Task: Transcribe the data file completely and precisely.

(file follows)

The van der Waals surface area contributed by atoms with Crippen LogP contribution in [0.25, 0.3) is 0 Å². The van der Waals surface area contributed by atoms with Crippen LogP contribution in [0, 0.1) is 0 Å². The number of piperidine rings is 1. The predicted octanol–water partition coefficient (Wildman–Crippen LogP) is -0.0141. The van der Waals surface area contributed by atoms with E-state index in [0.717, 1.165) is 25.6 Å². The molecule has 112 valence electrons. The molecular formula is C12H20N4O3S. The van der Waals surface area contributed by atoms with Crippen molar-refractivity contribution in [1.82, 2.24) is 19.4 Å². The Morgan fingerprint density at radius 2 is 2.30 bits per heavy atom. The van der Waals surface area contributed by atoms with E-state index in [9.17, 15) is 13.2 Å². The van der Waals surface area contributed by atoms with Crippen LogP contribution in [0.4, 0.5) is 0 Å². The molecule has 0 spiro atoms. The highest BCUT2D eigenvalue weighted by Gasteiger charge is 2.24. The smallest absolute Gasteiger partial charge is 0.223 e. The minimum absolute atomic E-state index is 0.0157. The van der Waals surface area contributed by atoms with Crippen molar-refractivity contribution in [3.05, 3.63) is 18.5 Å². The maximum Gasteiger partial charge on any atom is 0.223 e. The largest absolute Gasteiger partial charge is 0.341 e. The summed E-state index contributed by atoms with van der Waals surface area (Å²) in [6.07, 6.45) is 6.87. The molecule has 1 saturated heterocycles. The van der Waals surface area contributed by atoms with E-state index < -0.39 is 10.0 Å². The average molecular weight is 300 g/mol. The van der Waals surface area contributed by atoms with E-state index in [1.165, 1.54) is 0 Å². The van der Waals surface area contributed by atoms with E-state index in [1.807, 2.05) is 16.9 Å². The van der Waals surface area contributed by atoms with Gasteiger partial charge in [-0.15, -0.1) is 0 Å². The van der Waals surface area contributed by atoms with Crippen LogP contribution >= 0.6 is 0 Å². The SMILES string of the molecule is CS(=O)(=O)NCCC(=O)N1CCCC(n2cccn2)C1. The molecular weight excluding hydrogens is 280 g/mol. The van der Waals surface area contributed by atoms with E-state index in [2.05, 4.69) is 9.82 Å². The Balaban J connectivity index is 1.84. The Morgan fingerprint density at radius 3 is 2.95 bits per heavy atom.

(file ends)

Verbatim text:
The van der Waals surface area contributed by atoms with Crippen LogP contribution in [0.25, 0.3) is 0 Å². The van der Waals surface area contributed by atoms with Crippen LogP contribution in [0, 0.1) is 0 Å². The number of piperidine rings is 1. The predicted octanol–water partition coefficient (Wildman–Crippen LogP) is -0.0141. The van der Waals surface area contributed by atoms with E-state index in [0.717, 1.165) is 25.6 Å². The molecule has 112 valence electrons. The molecular formula is C12H20N4O3S. The van der Waals surface area contributed by atoms with Crippen molar-refractivity contribution in [1.82, 2.24) is 19.4 Å². The Morgan fingerprint density at radius 2 is 2.30 bits per heavy atom. The van der Waals surface area contributed by atoms with E-state index in [9.17, 15) is 13.2 Å². The van der Waals surface area contributed by atoms with Crippen LogP contribution in [0.4, 0.5) is 0 Å². The molecule has 0 spiro atoms. The highest BCUT2D eigenvalue weighted by Gasteiger charge is 2.24. The smallest absolute Gasteiger partial charge is 0.223 e. The minimum absolute atomic E-state index is 0.0157. The van der Waals surface area contributed by atoms with Crippen molar-refractivity contribution in [3.05, 3.63) is 18.5 Å². The maximum Gasteiger partial charge on any atom is 0.223 e. The largest absolute Gasteiger partial charge is 0.341 e. The summed E-state index contributed by atoms with van der Waals surface area (Å²) in [6.07, 6.45) is 6.87. The molecule has 1 saturated heterocycles. The van der Waals surface area contributed by atoms with E-state index < -0.39 is 10.0 Å². The average molecular weight is 300 g/mol. The van der Waals surface area contributed by atoms with E-state index in [1.165, 1.54) is 0 Å². The van der Waals surface area contributed by atoms with E-state index in [1.807, 2.05) is 16.9 Å². The van der Waals surface area contributed by atoms with Gasteiger partial charge in [-0.15, -0.1) is 0 Å². The van der Waals surface area contributed by atoms with Crippen LogP contribution >= 0.6 is 0 Å². The SMILES string of the molecule is CS(=O)(=O)NCCC(=O)N1CCCC(n2cccn2)C1. The molecular weight excluding hydrogens is 280 g/mol. The van der Waals surface area contributed by atoms with E-state index in [2.05, 4.69) is 9.82 Å². The Balaban J connectivity index is 1.84. The Morgan fingerprint density at radius 3 is 2.95 bits per heavy atom.